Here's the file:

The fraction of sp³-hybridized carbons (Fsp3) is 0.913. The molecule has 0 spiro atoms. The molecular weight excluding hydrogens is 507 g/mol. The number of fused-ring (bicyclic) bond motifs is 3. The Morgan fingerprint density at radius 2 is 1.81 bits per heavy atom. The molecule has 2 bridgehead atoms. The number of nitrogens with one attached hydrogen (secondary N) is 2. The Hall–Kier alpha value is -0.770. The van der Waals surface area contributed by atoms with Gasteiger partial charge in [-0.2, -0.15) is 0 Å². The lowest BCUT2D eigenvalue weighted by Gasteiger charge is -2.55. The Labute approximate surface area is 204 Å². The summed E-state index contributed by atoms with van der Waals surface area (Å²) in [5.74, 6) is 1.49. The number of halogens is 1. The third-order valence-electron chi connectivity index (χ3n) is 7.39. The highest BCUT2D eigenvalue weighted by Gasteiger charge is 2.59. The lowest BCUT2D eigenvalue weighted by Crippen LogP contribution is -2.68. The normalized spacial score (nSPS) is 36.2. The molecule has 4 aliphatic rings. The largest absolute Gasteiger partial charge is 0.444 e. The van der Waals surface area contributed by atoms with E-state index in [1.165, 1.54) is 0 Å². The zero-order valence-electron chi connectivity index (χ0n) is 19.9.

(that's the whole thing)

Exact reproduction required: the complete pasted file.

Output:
The fraction of sp³-hybridized carbons (Fsp3) is 0.913. The molecule has 0 spiro atoms. The molecular weight excluding hydrogens is 507 g/mol. The number of fused-ring (bicyclic) bond motifs is 3. The Morgan fingerprint density at radius 2 is 1.81 bits per heavy atom. The molecule has 2 bridgehead atoms. The number of nitrogens with one attached hydrogen (secondary N) is 2. The Hall–Kier alpha value is -0.770. The van der Waals surface area contributed by atoms with Gasteiger partial charge in [-0.2, -0.15) is 0 Å². The lowest BCUT2D eigenvalue weighted by Gasteiger charge is -2.55. The Labute approximate surface area is 204 Å². The summed E-state index contributed by atoms with van der Waals surface area (Å²) in [5.74, 6) is 1.49. The number of halogens is 1. The third-order valence-electron chi connectivity index (χ3n) is 7.39. The highest BCUT2D eigenvalue weighted by Gasteiger charge is 2.59. The lowest BCUT2D eigenvalue weighted by Crippen LogP contribution is -2.68. The normalized spacial score (nSPS) is 36.2. The molecule has 4 aliphatic rings. The largest absolute Gasteiger partial charge is 0.444 e. The van der Waals surface area contributed by atoms with E-state index in [1.165, 1.54) is 0 Å². The zero-order valence-electron chi connectivity index (χ0n) is 19.9.